Now if you look at a chart of fault lines and a chart of offshore oil rigs you will find allot of oil rigs around the fault lines. And if you compare an earthquake chart to a chart of when we started drilling for oil you will see a rise in earthquakes with drilling
I am inclined to at least believe in the oil not being a fossil fuel, when I was a child this story did not sit well with me that a bunch of dinosaurs turned into oil after millions of years.Oh well maybe I am just an idiot or something
Production at the oil field, deep in the Gulf of Mexico off the coast of Louisiana, was supposed to have declined years ago. And for a while, it behaved like any normal field: Following its 1973 discovery, Eugene Island 330's output peaked at about 15,000 barrels a day. By 1989, production had slowed to about 4,000 barrels a day.
Then suddenly -- some say almost inexplicably -- Eugene Island's fortunes reversed.
Current conventional wisdom holds that petroleum products result from accumulation of ancient biomass. Oil is said to form from preserved remains of prehistoric algae and zooplankton through a process called diagenesis.
In the late 19th century, Dmitri Mendeleev, renowned Russian chemist and inventor who achieved great fame when he proposed the first version of a periodic table of elements, studied petroleum hydrocarbons. He concluded that hydrocarbons originated from carbon deposits in the depths of the earth, perhaps dating back to the formation of the planet, and could be formed by chemical combination under suitable temperatures and pressures without need for biomass. Astronomical observations of vast amounts of methane on other planets and moons (such on Saturn's Titan) -- obviously formed without the benefit of biomass -- supported this theory.
Let me see if I got this right... there are additional 'quiet' faults running throughout the Midwest between the New Madrid Fault and the St. Lawrence River. I am taking this to mean that the North American Plate may have indeed once been two distinct plates that are now joined for whatever reason.
Origins of New Madrid Fault
The continents played tug-of-war a few hundred million years ago. South America came pushing on New Orleans. Africa pushed and pulled on the Carolinas. (See further down this page.) As many as 20 glaciers [Illinois State Museum] came and went. North America tried to break in two, twice, at New Madrid
The pulling and pushing allowed hot magma from the earth's inner core to rise through deep cracks and collect as plutons nearer the surface (see illustrations below). The dense plutons tend to pull down the land around them, form rifts and faults and further destabilize the seismic area. Quakes frequently happen near plutons. They are named for Pluto, the Roman god of the underworld.
600 Million - Mississippi Embayment
More than 600 million years ago, in the Proterozoic Era, the area now known as the Mississippi Embayment was pushed upward by molten rock from the underlying mantle. Faults formed, and over many millions of years, a rift structure now known as the Reelfoot Rift developed.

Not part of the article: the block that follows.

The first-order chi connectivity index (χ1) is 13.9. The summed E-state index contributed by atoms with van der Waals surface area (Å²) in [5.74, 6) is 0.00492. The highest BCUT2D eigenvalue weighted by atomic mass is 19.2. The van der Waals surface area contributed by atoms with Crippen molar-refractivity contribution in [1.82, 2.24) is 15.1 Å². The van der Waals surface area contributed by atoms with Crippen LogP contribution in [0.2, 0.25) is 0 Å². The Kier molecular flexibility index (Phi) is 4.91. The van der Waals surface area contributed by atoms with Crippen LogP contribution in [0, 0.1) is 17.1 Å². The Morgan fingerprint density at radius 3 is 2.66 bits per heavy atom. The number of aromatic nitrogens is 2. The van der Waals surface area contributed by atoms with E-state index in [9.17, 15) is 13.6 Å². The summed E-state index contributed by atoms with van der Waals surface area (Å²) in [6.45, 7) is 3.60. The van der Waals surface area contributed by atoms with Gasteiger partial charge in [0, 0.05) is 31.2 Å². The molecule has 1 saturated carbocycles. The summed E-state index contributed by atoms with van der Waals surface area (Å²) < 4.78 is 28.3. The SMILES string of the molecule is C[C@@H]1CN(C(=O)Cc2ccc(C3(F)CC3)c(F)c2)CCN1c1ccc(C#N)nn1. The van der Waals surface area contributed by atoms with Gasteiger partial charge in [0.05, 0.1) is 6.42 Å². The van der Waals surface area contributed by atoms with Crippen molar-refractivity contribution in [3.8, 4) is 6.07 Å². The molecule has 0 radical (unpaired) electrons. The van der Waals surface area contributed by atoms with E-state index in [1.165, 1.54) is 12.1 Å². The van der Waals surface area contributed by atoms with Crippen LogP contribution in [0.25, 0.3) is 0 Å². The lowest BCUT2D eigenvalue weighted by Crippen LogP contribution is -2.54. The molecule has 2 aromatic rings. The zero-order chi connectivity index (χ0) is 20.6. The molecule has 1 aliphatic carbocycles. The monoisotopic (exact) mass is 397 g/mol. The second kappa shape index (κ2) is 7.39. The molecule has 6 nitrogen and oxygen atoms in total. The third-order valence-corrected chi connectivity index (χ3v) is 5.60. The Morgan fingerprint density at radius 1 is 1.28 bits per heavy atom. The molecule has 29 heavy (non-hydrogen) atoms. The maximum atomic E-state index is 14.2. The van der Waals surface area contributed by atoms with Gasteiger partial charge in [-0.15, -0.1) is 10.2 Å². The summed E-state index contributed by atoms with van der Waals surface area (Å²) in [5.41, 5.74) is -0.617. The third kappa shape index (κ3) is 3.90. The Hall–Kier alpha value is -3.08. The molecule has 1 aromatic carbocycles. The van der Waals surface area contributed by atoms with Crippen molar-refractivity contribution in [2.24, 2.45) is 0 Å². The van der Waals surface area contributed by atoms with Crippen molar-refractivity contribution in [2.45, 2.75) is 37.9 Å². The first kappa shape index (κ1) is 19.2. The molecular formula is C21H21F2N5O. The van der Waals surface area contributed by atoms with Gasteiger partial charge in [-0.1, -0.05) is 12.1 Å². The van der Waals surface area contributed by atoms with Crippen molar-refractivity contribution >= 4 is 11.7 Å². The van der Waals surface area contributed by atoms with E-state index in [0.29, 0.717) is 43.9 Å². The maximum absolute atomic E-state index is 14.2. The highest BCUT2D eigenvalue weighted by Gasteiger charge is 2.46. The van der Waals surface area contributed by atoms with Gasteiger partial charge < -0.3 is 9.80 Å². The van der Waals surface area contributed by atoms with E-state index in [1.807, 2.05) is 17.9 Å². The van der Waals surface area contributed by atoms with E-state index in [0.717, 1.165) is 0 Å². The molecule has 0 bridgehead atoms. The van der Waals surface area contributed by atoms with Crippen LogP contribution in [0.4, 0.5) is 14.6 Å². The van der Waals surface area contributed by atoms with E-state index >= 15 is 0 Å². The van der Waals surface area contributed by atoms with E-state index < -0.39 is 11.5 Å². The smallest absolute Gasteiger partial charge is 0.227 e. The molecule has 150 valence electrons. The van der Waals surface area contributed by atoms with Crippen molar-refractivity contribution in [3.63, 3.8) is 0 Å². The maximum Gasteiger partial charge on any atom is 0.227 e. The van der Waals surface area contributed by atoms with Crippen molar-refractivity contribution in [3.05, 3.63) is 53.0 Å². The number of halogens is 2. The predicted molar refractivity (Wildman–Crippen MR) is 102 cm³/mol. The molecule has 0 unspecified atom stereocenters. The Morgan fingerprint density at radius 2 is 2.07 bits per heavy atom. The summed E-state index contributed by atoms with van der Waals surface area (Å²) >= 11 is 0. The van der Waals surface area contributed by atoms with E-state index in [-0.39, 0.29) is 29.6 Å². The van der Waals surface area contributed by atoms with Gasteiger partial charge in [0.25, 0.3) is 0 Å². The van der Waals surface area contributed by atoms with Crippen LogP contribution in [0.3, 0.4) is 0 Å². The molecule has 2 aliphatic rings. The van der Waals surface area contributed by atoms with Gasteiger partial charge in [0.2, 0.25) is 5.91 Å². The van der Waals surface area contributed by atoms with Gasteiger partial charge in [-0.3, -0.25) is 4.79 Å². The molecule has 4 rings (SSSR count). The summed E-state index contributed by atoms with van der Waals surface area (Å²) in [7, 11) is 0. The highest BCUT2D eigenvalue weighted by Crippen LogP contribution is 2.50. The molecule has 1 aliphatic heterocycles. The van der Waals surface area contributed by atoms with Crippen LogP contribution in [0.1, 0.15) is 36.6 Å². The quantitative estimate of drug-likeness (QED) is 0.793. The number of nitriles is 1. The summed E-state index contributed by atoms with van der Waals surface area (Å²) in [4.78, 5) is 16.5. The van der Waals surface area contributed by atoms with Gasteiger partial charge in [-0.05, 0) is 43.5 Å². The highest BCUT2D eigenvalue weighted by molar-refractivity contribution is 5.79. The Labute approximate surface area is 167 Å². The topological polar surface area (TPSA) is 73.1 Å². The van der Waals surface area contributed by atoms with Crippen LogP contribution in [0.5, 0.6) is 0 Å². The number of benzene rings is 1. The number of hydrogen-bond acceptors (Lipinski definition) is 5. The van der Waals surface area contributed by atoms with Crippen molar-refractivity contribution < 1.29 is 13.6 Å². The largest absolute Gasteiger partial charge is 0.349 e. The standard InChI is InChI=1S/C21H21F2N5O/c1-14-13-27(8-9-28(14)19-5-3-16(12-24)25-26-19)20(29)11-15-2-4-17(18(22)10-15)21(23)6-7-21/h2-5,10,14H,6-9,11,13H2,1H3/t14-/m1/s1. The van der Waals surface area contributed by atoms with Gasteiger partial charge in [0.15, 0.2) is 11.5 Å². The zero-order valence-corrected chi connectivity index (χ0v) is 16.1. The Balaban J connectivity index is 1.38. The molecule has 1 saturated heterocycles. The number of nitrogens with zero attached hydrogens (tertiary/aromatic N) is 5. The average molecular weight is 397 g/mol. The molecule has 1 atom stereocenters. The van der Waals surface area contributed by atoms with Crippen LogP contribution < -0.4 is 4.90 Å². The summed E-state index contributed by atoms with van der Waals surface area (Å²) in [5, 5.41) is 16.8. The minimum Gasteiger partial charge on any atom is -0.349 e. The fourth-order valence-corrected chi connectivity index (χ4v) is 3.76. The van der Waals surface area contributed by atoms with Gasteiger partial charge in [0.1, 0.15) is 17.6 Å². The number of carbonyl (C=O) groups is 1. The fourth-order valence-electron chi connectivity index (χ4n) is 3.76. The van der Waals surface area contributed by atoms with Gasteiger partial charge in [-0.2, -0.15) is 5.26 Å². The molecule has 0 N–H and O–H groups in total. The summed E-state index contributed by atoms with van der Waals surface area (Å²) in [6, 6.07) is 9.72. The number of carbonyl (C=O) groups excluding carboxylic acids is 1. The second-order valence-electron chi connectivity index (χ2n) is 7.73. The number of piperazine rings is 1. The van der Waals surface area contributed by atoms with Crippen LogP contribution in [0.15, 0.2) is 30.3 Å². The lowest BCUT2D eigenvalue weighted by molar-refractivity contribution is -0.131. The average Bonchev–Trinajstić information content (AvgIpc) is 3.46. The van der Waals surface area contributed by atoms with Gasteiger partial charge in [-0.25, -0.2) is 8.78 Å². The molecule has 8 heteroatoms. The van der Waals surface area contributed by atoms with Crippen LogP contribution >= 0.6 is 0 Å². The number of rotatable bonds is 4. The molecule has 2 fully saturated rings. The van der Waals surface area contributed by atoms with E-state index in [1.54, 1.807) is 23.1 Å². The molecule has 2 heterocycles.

Dense mantle material was injected into the lower crust, creating a pillow-shaped structure which was heavier than the surrounding rocks. As the upwelling ceased, the entire rift subsided, and filled with sediments eroded from its flanks. Memphis Aquifier, Reelfoot Rift
200 Million Years ago
Then seas covered the area, laying down thick sequences of sediments which eventually hardened into limestones, sandstones and shales. During the Mesozoic Era, about 200 million years ago, rifting took place along the east coast of North America as the Atlantic Ocean began to open, resulting in the continent being stretched or extended, and in the Reelfoot Rift being pulled apart in a new episode of rifting.
Plutons (deep reservoirs of magma) formed along the flanks and axis of the rift, as molten rock moved upward along the ancient faults and then cooled before reaching the surface. Once again the rifting ceased and again, the ocean advanced over the area and receded; this time the sands, clays and gravels it deposited were not buried deeply enough, or long enough to become rock. At Memphis, this prism of unconsolidated material is approximately 3200 feet thick and covers the terrain from Little Rock, AR to the Tennessee River.
Was any plate ever attached to the west side of North America? Probably, but more than half a billion years ago. There is evidence for a pre-Pangaea supercontinent called Rodinia that existed then, with North America at its center. The plates to the west may have included parts of Siberia, Australia, or Antarctica. Ever since about 300 million years ago, the western margin of North America has been a subduction zone, which has swept up roughly 200 terranes. Virtually all of Alaska, the Canadian Rockies, Nevada and California are built up from accreted terranes.
Strong Earthquake Hits Northern Argentina
A magnitude-7.0 earthquake struck a rural area of northern Argentina Saturday morning, but its epicenter was so deep that it gave only a light shake to towns nearby. The U.S. Geological Survey said Saturday that the quake, initially registered at 6.9, hit at 6:56 a.m. about 115 miles northeast of Santiago del Estero at a depth of 350 miles. Read more: www.foxnews.com...